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Golden Gate Audubon Soc'y, Inc. v. Corps of Eng'rs

ELR Citation: 18 ELR 21401
Nos. No. C 87-6063 TEH, 717 F. Supp. 1417/28 ERC 1005, 1007/(N.D. Cal., 06/20/1988) Amended

The court holds that §505(a)(1) of the Federal Water Pollution Control Act (FWPCA) and the federal question statute grant federal subject matter jurisdiction over a challenge to a Corps of Engineers wetlands determination, and rules that lands filled and converted to dry land after 1975 may still be wetlands subject to the Corps' jurisdiction. In 1986, the Corps determined that a piece of land that had been undergoing filling activities since 1965 is now dry land, and no longer constitutes a wetland subject to the requirements of the dredge and fill program. The Environmental Protection Agency (EPA) subsequently issued a contrary finding that the property did constitute a wetland, and issued a compliance order against the owner. EPA later withdrew its finding and order.

The court first holds that federal subject matter jurisdiction over the issue of the Corps' jurisdictional determination arises from plaintiffs' §505(a)(1) action against the site owner for allegedly filling the wetland without a permit, since the owner will raise the Corps' decision as a defense. Cases establishing that an anticipated federal defense to a state law claim fails to confer federal subject matter jurisdiction are inapplicable here because plaintiffs' claim itself arises under federal law. The court holds that it also has jurisdiction under 28 U.S.C. §1331, the general federal question jurisdiction statute. The Administrative Procedure Act (APA) authorizes suits against federal agencies by persons aggrieved by agency action, and §1331 provides the district court with jurisdiction to hear challenges under the APA.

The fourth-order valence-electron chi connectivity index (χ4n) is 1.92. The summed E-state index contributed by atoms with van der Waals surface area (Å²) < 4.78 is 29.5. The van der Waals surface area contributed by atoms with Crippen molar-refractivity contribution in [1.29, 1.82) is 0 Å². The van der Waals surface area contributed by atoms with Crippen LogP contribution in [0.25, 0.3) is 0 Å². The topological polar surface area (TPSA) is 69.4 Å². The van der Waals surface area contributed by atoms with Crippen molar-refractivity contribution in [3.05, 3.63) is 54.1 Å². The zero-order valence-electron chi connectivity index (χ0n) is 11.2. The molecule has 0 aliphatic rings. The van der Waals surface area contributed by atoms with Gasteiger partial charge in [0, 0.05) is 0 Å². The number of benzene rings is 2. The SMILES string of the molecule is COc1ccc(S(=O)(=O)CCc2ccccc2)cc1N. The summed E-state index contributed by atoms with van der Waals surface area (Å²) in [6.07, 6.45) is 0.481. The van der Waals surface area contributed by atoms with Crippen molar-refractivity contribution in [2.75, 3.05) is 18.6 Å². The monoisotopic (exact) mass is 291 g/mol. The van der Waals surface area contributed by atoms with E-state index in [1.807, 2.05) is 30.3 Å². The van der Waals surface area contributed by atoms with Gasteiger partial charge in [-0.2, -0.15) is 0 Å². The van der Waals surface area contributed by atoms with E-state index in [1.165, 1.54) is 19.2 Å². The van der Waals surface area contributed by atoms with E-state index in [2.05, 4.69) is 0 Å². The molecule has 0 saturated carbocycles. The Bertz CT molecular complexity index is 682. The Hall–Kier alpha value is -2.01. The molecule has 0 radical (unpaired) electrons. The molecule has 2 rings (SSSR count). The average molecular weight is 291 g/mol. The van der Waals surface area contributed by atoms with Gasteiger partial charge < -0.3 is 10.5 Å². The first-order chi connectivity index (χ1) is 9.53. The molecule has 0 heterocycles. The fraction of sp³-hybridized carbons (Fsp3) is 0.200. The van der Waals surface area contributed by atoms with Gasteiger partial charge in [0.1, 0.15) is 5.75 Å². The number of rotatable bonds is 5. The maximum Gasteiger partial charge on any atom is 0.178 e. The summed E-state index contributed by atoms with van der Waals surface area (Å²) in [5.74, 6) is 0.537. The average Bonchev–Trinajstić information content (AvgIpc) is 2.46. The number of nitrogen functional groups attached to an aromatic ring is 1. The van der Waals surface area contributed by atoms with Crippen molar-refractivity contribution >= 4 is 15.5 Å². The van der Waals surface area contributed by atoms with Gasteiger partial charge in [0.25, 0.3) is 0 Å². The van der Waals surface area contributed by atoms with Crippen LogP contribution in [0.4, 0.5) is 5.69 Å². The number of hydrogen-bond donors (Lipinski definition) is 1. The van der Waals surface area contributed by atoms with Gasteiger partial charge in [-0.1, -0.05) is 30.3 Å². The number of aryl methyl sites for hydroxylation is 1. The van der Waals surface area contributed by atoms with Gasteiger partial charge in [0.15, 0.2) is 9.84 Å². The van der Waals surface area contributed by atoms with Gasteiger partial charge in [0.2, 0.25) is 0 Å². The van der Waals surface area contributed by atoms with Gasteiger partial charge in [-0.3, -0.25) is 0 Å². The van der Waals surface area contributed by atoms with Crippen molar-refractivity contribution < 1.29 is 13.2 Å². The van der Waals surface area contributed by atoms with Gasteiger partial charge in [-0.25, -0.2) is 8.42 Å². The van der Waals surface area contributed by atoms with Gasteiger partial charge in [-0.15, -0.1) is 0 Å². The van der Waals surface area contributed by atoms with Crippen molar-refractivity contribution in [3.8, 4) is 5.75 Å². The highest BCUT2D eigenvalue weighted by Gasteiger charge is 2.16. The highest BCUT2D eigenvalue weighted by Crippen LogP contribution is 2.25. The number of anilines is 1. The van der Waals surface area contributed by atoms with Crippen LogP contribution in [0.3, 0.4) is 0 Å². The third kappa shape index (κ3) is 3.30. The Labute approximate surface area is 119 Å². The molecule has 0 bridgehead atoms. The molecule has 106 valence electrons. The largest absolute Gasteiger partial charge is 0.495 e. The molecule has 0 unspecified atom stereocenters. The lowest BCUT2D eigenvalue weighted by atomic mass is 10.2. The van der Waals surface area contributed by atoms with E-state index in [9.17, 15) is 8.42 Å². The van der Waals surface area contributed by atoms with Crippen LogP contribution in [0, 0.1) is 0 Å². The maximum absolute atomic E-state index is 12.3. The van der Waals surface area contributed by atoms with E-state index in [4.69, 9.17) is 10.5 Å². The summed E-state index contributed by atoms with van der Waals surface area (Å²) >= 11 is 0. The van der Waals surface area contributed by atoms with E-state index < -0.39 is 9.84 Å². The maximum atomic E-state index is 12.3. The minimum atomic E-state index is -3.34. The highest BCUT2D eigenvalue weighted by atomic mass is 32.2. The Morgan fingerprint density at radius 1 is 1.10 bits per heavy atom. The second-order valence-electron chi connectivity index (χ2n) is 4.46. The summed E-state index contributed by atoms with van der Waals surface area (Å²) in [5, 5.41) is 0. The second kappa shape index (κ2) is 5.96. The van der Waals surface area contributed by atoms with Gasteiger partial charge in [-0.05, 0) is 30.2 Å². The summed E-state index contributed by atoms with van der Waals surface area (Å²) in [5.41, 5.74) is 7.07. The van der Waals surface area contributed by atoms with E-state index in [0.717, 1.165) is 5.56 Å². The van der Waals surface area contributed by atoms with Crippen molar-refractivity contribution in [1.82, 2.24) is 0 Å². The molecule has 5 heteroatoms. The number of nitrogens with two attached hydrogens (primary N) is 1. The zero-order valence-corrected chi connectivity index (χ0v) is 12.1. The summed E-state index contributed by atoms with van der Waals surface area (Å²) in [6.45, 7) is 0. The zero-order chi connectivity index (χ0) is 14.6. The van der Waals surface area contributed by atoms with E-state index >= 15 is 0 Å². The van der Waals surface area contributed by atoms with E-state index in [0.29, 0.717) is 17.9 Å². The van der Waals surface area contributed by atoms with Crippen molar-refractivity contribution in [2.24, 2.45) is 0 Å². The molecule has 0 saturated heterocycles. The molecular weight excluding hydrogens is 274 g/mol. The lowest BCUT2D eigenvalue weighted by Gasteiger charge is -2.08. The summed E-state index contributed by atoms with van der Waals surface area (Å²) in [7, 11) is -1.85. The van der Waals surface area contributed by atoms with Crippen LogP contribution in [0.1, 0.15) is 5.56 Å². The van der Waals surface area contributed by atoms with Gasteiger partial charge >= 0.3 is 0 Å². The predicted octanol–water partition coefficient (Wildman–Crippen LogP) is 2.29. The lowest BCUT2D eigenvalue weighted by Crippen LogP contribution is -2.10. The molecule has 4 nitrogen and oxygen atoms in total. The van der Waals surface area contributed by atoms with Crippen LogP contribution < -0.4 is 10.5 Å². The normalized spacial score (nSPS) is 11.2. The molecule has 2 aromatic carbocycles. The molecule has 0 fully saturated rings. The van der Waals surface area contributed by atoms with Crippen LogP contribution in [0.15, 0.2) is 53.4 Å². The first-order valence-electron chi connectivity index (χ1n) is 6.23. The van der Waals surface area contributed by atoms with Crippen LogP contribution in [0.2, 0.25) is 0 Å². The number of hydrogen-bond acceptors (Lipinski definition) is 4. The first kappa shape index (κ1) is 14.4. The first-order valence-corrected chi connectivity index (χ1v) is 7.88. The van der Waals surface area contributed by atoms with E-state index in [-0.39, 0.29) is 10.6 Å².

The court next holds that lands converted and filled to dry land after 1975, the date that the Corps acquired jurisdiction over adjacent wetlands, may still be wetlands "under normal circumstances" subject to the Corps' jurisdiction. The court rules that permitless discharges of fill material made in violation of the FWPCA may not be used to establish the normal circumstances of a site, and holds that the Corps' determination that permitless filling can establish a site's normal circumstances was arbitrary and capricious. To preclude regulatory jurisdiction over all converted wetlands, regardless of when they were converted, would violate congressional intent by allowing developers to engage in illegal filling activities and then to rely on that illegality to evade further compliance with the permit program. The court holds that the jurisdictional issue should be remanded to the Corps rather than EPA. EPA rescinded its earlier jurisdictional finding, and the Corps' determination remains in effect. Moreover, under the interagency MOU, the Corps is responsible for making the jurisdictional decision concerning this site because it has not been designated as a special case to be decided by EPA. The court declines to dismiss plaintiffs' causes of action against the site owner and against EPA for failure to enforce the owner's compliance with the permit program. The court dismisses as moot plaintiffs' claim against EPA and the Corps for failure to make a wetlands determination.

[This opinion replaces the court's earlier opinion published at 18 ELR 20992.]

Counsel for Plaintiffs
Allen Waltner
Gorman & Waltner
1419 Broadway Ave., Suite 419, Oakland CA 94612
(415) 465-4494

Zach Cowan
66 Mint St., San Francisco CA 94103
(415) 543-2627

Counsel for Defendant
Gale Cooper
U.S. Environmental Protection Agency
Office of General Counsel
401 M St. SW, Washington DC 20460
(202) 475-8040

Karen Egbert
Environmental Defense Section, Department of Justice
P.O. Box 23968
Washington DC 20026
(202) 786-4786